Dicer and Hsp104 function in a negative feedback loop to confer robustness to environmental stress

Cell Rep. 2015 Jan 6;10(1):47-61. doi: 10.1016/j.celrep.2014.12.006. Epub 2014 Dec 24.


Epigenetic mechanisms can be influenced by environmental cues and thus evoke phenotypic variation. This plasticity can be advantageous for adaptation but also detrimental if not tightly controlled. Although having attracted considerable interest, it remains largely unknown if and how environmental cues such as temperature trigger epigenetic alterations. Using fission yeast, we demonstrate that environmentally induced discontinuous phenotypic variation is buffered by a negative feedback loop that involves the RNase Dicer and the protein disaggregase Hsp104. In the absence of Hsp104, Dicer accumulates in cytoplasmic inclusions and heterochromatin becomes unstable at elevated temperatures, an epigenetic state inherited for many cell divisions after the heat stress. Loss of Dicer leads to toxic aggregation of an exogenous prionogenic protein. Our results highlight the importance of feedback regulation in building epigenetic memory and uncover Hsp104 and Dicer as homeostatic controllers that buffer environmentally induced stochastic epigenetic variation and toxic aggregation of prionogenic proteins.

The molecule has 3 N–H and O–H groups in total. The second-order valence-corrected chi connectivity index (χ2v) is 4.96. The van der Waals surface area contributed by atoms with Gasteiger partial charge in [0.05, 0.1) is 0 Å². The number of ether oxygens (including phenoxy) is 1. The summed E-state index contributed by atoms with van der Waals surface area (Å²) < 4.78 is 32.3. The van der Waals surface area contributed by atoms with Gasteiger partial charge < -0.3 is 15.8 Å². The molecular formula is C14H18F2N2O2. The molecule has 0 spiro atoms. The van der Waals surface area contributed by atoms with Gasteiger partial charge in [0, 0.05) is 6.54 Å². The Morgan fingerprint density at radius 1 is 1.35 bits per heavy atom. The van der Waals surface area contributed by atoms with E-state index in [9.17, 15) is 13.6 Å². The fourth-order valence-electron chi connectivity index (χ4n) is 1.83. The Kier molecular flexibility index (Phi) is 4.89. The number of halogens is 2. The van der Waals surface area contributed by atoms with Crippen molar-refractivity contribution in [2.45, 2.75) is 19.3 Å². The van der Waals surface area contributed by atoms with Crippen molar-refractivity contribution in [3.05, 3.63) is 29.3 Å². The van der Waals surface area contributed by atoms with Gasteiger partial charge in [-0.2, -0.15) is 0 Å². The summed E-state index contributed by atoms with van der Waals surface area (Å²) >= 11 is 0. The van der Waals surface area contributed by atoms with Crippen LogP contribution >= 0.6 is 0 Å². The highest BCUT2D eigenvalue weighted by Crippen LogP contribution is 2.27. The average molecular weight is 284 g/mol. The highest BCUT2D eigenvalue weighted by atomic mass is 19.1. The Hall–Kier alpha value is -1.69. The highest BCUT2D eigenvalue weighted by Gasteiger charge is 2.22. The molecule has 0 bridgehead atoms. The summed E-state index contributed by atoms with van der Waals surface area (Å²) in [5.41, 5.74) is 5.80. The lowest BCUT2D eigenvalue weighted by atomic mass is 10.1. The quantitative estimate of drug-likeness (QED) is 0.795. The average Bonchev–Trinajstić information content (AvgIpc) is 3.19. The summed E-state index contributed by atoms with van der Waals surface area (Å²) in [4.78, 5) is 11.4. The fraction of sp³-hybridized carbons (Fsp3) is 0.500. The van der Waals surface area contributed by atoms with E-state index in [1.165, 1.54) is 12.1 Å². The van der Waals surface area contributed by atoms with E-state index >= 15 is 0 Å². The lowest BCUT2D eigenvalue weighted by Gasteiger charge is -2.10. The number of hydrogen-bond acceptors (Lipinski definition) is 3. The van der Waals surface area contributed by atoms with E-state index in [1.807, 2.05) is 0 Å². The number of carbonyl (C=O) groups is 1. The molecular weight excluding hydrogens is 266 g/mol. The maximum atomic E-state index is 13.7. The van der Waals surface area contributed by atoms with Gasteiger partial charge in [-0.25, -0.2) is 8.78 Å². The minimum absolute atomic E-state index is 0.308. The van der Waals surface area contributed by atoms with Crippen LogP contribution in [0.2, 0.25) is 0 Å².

Publication types

  • Research Support, Non-U.S. Gov't

MeSH terms

  • Environment
  • Epigenesis, Genetic*
  • Feedback, Physiological*
  • Heat-Shock Proteins / genetics
  • Heat-Shock Proteins / metabolism*
  • Phenotype
  • Prions / genetics
  • Ribonuclease III / genetics
  • Ribonuclease III / metabolism*
  • Saccharomyces cerevisiae / genetics
  • Saccharomyces cerevisiae Proteins / genetics
  • Saccharomyces cerevisiae Proteins / metabolism*
  • Stress, Physiological / genetics


  • Heat-Shock Proteins
  • Prions
  • Saccharomyces cerevisiae Proteins
  • HsP104 protein, S cerevisiae
  • Ribonuclease III

Associated data

  • GEO/GSE60640